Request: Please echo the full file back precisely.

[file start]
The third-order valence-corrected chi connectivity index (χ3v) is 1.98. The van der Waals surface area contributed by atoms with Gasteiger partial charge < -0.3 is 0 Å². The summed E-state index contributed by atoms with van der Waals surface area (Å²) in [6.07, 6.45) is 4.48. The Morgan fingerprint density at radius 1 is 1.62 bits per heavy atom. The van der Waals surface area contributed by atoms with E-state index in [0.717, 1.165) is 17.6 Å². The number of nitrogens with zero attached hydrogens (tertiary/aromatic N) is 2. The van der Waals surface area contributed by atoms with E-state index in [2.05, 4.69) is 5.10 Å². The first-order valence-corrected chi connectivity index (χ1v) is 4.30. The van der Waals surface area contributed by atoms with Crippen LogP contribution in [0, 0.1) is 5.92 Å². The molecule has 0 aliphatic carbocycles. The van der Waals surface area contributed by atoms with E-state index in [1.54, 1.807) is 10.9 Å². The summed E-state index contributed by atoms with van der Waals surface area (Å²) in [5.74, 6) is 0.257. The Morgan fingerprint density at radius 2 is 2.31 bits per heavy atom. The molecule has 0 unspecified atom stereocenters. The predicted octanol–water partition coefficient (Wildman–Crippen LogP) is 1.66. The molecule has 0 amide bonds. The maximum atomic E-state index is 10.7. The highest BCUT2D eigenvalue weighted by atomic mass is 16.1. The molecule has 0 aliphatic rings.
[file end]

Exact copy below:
The third-order valence-corrected chi connectivity index (χ3v) is 1.98. The van der Waals surface area contributed by atoms with Gasteiger partial charge < -0.3 is 0 Å². The summed E-state index contributed by atoms with van der Waals surface area (Å²) in [6.07, 6.45) is 4.48. The Morgan fingerprint density at radius 1 is 1.62 bits per heavy atom. The van der Waals surface area contributed by atoms with E-state index in [0.717, 1.165) is 17.6 Å². The number of nitrogens with zero attached hydrogens (tertiary/aromatic N) is 2. The van der Waals surface area contributed by atoms with E-state index in [2.05, 4.69) is 5.10 Å². The first-order valence-corrected chi connectivity index (χ1v) is 4.30. The van der Waals surface area contributed by atoms with Crippen LogP contribution in [0, 0.1) is 5.92 Å². The molecule has 0 aliphatic carbocycles. The van der Waals surface area contributed by atoms with E-state index in [1.54, 1.807) is 10.9 Å². The summed E-state index contributed by atoms with van der Waals surface area (Å²) in [5.74, 6) is 0.257. The Morgan fingerprint density at radius 2 is 2.31 bits per heavy atom. The molecule has 0 unspecified atom stereocenters. The predicted octanol–water partition coefficient (Wildman–Crippen LogP) is 1.66. The molecule has 0 amide bonds. The maximum atomic E-state index is 10.7. The highest BCUT2D eigenvalue weighted by atomic mass is 16.1. The molecule has 0 aliphatic rings.